Ever suffer from creative block? Ever have a great idea that just doesn't end up seeing the light of day? Us too. But as a creative storytelling agency, these things aren't just frustrating - they're bad for business.
So, when we heard from our good friend Gwyn Jones, director of Sustainability Practitioners, that nature was the key to unlocking our true creative potential, we jumped on the opportunity to get into the great outdoors faster than you can say brainstorm.
Research suggests that our brains aren't designed for the kind of information bombardment we put them through every day. Sometimes, we need to allow them to 'reset'. For example, in one study conducted at Herion-Watt University in Edinburgh, participants were shown to be less frustrated and more meditative (Aspinall, 2013) when they walked through an urban green space. That's compared to people walking through a built-up environment.
This is supported by Strayer (2012), who said, 'If you’ve been using your brain to multitask—as most of us do most of the day—and then you set that aside and go on a walk, without all of the gadgets, you’ve let the prefrontal cortex recover, and that’s when we see these bursts in creativity, problem-solving, and feelings of well-being.' There's a whole host of other evidence too, suggesting that the great outdoors is the solution to our creative frustrations.
Hopefully, you're thinking that the outdoor thing sounds pretty good. You're probably also thinking, 'How can I actually practise this, and make it work in real life?' and, 'What has this got to do with success?'. Those thoughts ran through our heads too. And while we weren't 100% sure on the answer at the time (Psst! We've since figured it out!), we were determined to try and discover what it was.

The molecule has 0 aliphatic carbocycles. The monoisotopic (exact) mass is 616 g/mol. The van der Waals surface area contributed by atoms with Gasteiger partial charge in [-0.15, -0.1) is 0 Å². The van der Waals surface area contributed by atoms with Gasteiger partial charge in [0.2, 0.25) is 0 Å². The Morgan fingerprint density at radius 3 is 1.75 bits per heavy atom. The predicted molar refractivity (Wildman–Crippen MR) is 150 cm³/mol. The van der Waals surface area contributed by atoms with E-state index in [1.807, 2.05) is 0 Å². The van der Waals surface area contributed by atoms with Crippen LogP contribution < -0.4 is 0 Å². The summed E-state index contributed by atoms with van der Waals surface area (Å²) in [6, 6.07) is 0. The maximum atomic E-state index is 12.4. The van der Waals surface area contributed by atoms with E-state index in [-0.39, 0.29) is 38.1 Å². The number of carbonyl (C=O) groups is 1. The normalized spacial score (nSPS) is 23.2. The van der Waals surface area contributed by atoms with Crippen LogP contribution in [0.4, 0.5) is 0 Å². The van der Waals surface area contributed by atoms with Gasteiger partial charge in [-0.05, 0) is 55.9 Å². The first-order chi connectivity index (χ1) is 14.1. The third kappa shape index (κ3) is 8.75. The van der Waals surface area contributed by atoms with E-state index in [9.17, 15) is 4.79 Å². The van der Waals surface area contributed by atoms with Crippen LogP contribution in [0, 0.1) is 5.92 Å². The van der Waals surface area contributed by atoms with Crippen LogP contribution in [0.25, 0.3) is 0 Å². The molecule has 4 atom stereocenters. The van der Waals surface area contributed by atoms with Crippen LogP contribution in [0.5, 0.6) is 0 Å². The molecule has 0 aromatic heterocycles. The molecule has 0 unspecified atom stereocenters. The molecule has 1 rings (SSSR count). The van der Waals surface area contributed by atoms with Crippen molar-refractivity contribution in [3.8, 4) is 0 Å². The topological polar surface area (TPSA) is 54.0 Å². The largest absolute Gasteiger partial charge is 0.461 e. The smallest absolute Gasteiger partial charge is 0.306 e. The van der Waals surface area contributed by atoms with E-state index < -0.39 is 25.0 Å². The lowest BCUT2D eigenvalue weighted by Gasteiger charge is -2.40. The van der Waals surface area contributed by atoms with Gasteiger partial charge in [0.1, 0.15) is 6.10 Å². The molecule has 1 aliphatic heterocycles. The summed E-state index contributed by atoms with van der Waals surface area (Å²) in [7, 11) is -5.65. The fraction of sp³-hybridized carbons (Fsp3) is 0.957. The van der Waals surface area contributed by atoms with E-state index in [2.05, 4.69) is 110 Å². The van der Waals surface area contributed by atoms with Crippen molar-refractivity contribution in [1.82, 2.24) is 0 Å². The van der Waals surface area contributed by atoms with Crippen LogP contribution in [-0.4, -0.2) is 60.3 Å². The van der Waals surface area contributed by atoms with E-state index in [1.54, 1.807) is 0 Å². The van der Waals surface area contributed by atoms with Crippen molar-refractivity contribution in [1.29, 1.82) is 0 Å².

That's how we ended up on a night-hike to Agglestone Rock.
Bare Hike - GoPro Hero 5 from Bare Collective on Vimeo.
After a long week with our heads down in multiple projects, nothing quite levelled our headspace than an eight mile walk through the beautiful Dorset countryside. We were gung-ho, and upbeat. We walked hard. Before long, the night closed in, and we discovered that the moon's silver light was bright enough that we didn't need our headtorches. Then, towards the end of our journey, we slogged across a starlit beach. Our boisterousness died down as we digested our surroundings, and talked film, and politics. We arrived back at the cars, thankful to sit down... but were we any more creative?
It didn't feel like it. Not really. At least, not at the time.
But having checked in with the team since the walk (this was written two days afterwards), it seems to have had a profound effect.
For example, Steve, Bare's lead developer, found that he no longer felt the need to check his phone all the time. 'Not constantly checking Facebook allows you space to be "bored"', Steve said. 'And I think being bored breeds creative thinking.'
Louis, Bare's writer, testified to that, having been at least 50% more productive in his weekend creative sessions, AND being engaged for at least 50% longer without getting distracted. And it goes without saying that engagement and productivity are key for success.
Getting out into the wild is easy. Just stick a date in the calendar, pick some friends or colleagues to go out with you (or don't), and go on your own little adventure. Your creativity will thank you for it. Creative block? What creative block?
If you'd like to see the Bare's heightened sense of creativity in action, get in touch here.
Fancy taking our route?